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From Melissa Etheridge to Morgan Freeman, medical cannabis treatments have attracted numerous A-list celebrities who aren’t scared to say what they really think about the plant. Another iconic actor to spill the beans about cannabis use is ex-Star Trek actor Patrick Stewart. During a recent interview with Esquire UK, the 76-year-old, who plays Professor Charles Xavier in the 10th installment of the X-men series, admitted to using cannabis in the form of a topical spray.

“Physical things [make me feel old]. You get to an age where you go to the doctor, you tell him how old you are and he just shrugs his shoulders and says: ‘Oh, is that it?’” said Stewart.

“I mean, my main problem is my hands don’t work very well. But thanks to cannabis they work much better than they used to. Thanks to the law in California now, it’s just a spray that I put on.”

Stewart failed to clarify exactly what condition he was attempting to address with cannabis. But based on his preferred medium of consumption (transdermal via topical spray), it would be possible to conclude that he could be suffering from arthritis, localized pain, inflammation or a skin condition.

Consuming cannabis in this manner, with the exception of transdermal patches, won’t get you high – even if the spray contains THC (the cannabinoid in the plant that is responsible for intense, cerebral effects). This is because such delivery methods only reach CB2 receptors floating around the body; and cannabinoids do not penetrate deep enough to reach the bloodstream. However, this does not mean they are ineffective. An advantage of using cannabis spray is its ability to provide instant relief for the patient.

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Stewart does most of his acting in the US, where he regularly makes voice-over cameos in movies and television shows, including Ted 2 (narrator) and Family Guy. Originally, the actor is based in the UK, where medical cannabis is illegal – at least for now. Earlier this year, the country’s Medicines & Healthcare products Regulatory Agency (MHRA) announced a game-changing decision to reclassify CBD as a medicinal ingredient.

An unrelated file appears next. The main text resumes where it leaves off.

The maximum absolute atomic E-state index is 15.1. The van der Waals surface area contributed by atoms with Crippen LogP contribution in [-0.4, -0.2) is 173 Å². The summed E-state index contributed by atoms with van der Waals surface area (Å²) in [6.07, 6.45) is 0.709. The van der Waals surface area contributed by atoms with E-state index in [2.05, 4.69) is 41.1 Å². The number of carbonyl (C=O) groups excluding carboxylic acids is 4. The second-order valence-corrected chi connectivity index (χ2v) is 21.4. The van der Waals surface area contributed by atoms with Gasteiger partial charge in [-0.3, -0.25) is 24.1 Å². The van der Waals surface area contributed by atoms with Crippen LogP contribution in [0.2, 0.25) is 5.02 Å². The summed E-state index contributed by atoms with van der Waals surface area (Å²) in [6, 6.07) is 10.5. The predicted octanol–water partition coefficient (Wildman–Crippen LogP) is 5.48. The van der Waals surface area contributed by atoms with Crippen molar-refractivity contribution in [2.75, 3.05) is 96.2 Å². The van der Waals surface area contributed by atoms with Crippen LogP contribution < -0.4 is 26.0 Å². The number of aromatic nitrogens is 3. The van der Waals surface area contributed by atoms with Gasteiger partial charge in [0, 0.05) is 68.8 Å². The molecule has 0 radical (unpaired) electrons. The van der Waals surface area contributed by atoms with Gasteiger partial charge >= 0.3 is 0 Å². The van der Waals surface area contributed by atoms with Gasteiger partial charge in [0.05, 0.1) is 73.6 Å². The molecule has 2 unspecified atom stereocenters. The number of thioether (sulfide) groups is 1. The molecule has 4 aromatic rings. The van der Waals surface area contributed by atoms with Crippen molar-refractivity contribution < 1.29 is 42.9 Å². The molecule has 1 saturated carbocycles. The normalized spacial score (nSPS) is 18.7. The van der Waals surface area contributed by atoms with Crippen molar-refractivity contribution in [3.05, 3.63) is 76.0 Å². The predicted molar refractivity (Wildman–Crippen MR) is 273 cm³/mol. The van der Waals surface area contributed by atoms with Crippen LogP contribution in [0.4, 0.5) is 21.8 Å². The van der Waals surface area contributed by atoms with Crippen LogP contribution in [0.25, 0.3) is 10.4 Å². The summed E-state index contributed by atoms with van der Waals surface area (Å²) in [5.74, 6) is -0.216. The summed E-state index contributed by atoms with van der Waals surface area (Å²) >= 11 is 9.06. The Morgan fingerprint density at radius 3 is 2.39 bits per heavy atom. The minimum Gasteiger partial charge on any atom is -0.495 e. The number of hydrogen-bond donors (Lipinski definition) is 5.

“The change really came about with us offering an opinion that CBD is in fact a medicine, and that opinion was based on the fact that we noted that people were making some quite stark claims about serious diseases that could be treated with CBD,”

explained Gerald Heddel, MHRA director of inspection and enforcement.

Getting caught illegally possessing cannabis in the UK is punishable through imprisonment (maximum sentence of five years) and/or a hefty fine. Illegal cultivation, production and possession with the intent to supply are all associated with a maximum sentence of 14 years and/or fines.

In Stewart’s case, he’s fully protected by legal cannabis laws in the US (in states that enforce them). Without taking consumption guidelines into consideration, as long as he’s in the country and holding a valid medical marijuana identification card – for states that require such IDs – or present in a state with recreational cannabis laws, like Washington, Colorado and California, he shouldn’t have any issues with using cannabis topical sprays for his hands.

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